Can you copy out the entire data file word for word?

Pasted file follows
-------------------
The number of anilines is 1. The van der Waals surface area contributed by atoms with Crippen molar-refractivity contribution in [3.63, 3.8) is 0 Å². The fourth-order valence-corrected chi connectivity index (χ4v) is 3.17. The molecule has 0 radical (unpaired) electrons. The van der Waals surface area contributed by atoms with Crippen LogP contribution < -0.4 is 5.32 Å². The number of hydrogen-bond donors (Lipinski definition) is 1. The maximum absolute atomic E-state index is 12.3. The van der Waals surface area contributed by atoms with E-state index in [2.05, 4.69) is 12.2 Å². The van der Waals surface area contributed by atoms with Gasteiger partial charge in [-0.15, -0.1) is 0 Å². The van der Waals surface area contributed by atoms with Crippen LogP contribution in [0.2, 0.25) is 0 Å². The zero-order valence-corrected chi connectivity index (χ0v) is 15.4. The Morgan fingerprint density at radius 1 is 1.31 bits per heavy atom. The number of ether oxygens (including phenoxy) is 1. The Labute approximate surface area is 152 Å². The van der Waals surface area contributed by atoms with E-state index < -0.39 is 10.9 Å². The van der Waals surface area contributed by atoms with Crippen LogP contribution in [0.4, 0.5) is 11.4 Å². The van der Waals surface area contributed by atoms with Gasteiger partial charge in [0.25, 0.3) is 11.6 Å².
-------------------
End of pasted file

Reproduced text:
The number of anilines is 1. The van der Waals surface area contributed by atoms with Crippen molar-refractivity contribution in [3.63, 3.8) is 0 Å². The fourth-order valence-corrected chi connectivity index (χ4v) is 3.17. The molecule has 0 radical (unpaired) electrons. The van der Waals surface area contributed by atoms with Crippen LogP contribution < -0.4 is 5.32 Å². The number of hydrogen-bond donors (Lipinski definition) is 1. The maximum absolute atomic E-state index is 12.3. The van der Waals surface area contributed by atoms with E-state index in [2.05, 4.69) is 12.2 Å². The van der Waals surface area contributed by atoms with Gasteiger partial charge in [-0.15, -0.1) is 0 Å². The van der Waals surface area contributed by atoms with Crippen LogP contribution in [0.2, 0.25) is 0 Å². The zero-order valence-corrected chi connectivity index (χ0v) is 15.4. The Morgan fingerprint density at radius 1 is 1.31 bits per heavy atom. The number of ether oxygens (including phenoxy) is 1. The Labute approximate surface area is 152 Å². The van der Waals surface area contributed by atoms with E-state index < -0.39 is 10.9 Å². The van der Waals surface area contributed by atoms with Crippen LogP contribution in [0.4, 0.5) is 11.4 Å². The van der Waals surface area contributed by atoms with Gasteiger partial charge in [0.25, 0.3) is 11.6 Å².